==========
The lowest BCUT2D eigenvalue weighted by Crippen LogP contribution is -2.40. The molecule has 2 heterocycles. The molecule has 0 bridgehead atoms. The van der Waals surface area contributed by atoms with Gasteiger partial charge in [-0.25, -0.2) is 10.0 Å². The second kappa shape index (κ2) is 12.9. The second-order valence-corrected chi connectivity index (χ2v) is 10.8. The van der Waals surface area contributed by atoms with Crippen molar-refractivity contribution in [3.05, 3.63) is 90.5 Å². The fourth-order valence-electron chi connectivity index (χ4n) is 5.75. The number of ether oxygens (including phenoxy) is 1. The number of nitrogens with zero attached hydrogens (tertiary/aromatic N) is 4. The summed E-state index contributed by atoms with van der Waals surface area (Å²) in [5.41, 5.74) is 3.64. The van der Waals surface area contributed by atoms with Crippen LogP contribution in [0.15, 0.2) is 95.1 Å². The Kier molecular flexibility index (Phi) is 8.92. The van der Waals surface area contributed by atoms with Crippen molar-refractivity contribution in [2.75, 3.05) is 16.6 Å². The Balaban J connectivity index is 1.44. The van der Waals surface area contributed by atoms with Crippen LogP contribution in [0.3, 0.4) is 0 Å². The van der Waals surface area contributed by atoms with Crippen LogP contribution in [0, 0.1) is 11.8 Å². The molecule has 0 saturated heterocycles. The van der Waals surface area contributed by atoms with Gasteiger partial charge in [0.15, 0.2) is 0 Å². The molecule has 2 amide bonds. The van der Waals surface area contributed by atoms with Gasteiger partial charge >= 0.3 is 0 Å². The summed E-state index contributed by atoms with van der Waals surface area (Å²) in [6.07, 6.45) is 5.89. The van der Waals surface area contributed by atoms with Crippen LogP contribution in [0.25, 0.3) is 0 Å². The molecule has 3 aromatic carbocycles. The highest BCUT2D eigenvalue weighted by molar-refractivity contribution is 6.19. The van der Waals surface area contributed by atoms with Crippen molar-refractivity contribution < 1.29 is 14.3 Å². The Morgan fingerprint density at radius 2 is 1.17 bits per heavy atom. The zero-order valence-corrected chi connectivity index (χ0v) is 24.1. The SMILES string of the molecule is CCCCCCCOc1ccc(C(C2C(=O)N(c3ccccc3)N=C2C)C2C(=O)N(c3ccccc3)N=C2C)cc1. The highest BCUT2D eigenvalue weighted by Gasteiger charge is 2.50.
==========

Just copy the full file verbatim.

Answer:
The lowest BCUT2D eigenvalue weighted by Crippen LogP contribution is -2.40. The molecule has 2 heterocycles. The molecule has 0 bridgehead atoms. The van der Waals surface area contributed by atoms with Gasteiger partial charge in [-0.25, -0.2) is 10.0 Å². The second kappa shape index (κ2) is 12.9. The second-order valence-corrected chi connectivity index (χ2v) is 10.8. The van der Waals surface area contributed by atoms with Crippen molar-refractivity contribution in [3.05, 3.63) is 90.5 Å². The fourth-order valence-electron chi connectivity index (χ4n) is 5.75. The number of ether oxygens (including phenoxy) is 1. The number of nitrogens with zero attached hydrogens (tertiary/aromatic N) is 4. The summed E-state index contributed by atoms with van der Waals surface area (Å²) in [5.41, 5.74) is 3.64. The van der Waals surface area contributed by atoms with Crippen LogP contribution in [0.15, 0.2) is 95.1 Å². The Kier molecular flexibility index (Phi) is 8.92. The van der Waals surface area contributed by atoms with Crippen molar-refractivity contribution in [2.75, 3.05) is 16.6 Å². The Balaban J connectivity index is 1.44. The van der Waals surface area contributed by atoms with Crippen LogP contribution in [0.3, 0.4) is 0 Å². The van der Waals surface area contributed by atoms with Crippen LogP contribution in [0, 0.1) is 11.8 Å². The molecule has 0 saturated heterocycles. The van der Waals surface area contributed by atoms with Gasteiger partial charge in [0.15, 0.2) is 0 Å². The molecule has 2 amide bonds. The van der Waals surface area contributed by atoms with Gasteiger partial charge >= 0.3 is 0 Å². The summed E-state index contributed by atoms with van der Waals surface area (Å²) in [6.07, 6.45) is 5.89. The van der Waals surface area contributed by atoms with Crippen LogP contribution in [0.25, 0.3) is 0 Å². The molecule has 3 aromatic carbocycles. The highest BCUT2D eigenvalue weighted by molar-refractivity contribution is 6.19. The van der Waals surface area contributed by atoms with Crippen molar-refractivity contribution < 1.29 is 14.3 Å². The Morgan fingerprint density at radius 2 is 1.17 bits per heavy atom. The zero-order valence-corrected chi connectivity index (χ0v) is 24.1. The SMILES string of the molecule is CCCCCCCOc1ccc(C(C2C(=O)N(c3ccccc3)N=C2C)C2C(=O)N(c3ccccc3)N=C2C)cc1. The highest BCUT2D eigenvalue weighted by Gasteiger charge is 2.50.